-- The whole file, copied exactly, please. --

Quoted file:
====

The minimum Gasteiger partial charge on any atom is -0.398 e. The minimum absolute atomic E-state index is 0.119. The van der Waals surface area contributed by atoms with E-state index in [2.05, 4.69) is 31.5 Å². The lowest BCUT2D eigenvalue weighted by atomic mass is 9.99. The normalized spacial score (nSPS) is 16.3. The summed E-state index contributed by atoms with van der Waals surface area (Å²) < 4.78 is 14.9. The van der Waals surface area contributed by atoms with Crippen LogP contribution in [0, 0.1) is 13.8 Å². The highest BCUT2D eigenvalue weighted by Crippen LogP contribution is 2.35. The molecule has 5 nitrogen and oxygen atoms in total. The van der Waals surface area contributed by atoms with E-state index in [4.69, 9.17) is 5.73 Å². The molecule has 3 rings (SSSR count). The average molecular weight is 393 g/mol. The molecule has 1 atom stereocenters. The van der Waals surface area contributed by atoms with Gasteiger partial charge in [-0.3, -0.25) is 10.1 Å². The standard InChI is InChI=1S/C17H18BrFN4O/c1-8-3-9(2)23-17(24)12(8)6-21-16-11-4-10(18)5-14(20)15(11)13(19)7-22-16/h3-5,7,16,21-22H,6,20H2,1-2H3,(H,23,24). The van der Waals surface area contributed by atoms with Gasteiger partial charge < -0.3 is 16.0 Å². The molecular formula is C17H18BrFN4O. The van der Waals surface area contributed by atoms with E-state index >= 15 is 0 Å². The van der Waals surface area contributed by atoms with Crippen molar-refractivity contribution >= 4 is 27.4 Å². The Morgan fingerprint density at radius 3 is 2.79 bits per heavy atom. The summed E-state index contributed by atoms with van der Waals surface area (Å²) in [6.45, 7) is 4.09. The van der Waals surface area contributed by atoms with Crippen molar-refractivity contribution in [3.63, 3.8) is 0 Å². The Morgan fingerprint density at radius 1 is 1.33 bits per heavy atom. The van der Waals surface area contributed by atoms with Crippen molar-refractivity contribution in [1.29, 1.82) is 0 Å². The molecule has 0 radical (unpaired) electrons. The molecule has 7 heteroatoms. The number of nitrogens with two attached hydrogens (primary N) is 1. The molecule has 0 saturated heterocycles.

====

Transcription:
The minimum Gasteiger partial charge on any atom is -0.398 e. The minimum absolute atomic E-state index is 0.119. The van der Waals surface area contributed by atoms with E-state index in [2.05, 4.69) is 31.5 Å². The lowest BCUT2D eigenvalue weighted by atomic mass is 9.99. The normalized spacial score (nSPS) is 16.3. The summed E-state index contributed by atoms with van der Waals surface area (Å²) < 4.78 is 14.9. The van der Waals surface area contributed by atoms with Crippen LogP contribution in [0, 0.1) is 13.8 Å². The highest BCUT2D eigenvalue weighted by Crippen LogP contribution is 2.35. The molecule has 5 nitrogen and oxygen atoms in total. The van der Waals surface area contributed by atoms with E-state index in [4.69, 9.17) is 5.73 Å². The molecule has 3 rings (SSSR count). The average molecular weight is 393 g/mol. The molecule has 1 atom stereocenters. The van der Waals surface area contributed by atoms with Gasteiger partial charge in [-0.3, -0.25) is 10.1 Å². The standard InChI is InChI=1S/C17H18BrFN4O/c1-8-3-9(2)23-17(24)12(8)6-21-16-11-4-10(18)5-14(20)15(11)13(19)7-22-16/h3-5,7,16,21-22H,6,20H2,1-2H3,(H,23,24). The van der Waals surface area contributed by atoms with Gasteiger partial charge < -0.3 is 16.0 Å². The molecular formula is C17H18BrFN4O. The van der Waals surface area contributed by atoms with E-state index >= 15 is 0 Å². The van der Waals surface area contributed by atoms with Crippen molar-refractivity contribution >= 4 is 27.4 Å². The Morgan fingerprint density at radius 3 is 2.79 bits per heavy atom. The summed E-state index contributed by atoms with van der Waals surface area (Å²) in [6.45, 7) is 4.09. The van der Waals surface area contributed by atoms with Crippen molar-refractivity contribution in [3.63, 3.8) is 0 Å². The Morgan fingerprint density at radius 1 is 1.33 bits per heavy atom. The van der Waals surface area contributed by atoms with Crippen molar-refractivity contribution in [1.29, 1.82) is 0 Å². The molecule has 0 radical (unpaired) electrons. The molecule has 7 heteroatoms. The number of nitrogens with two attached hydrogens (primary N) is 1. The molecule has 0 saturated heterocycles.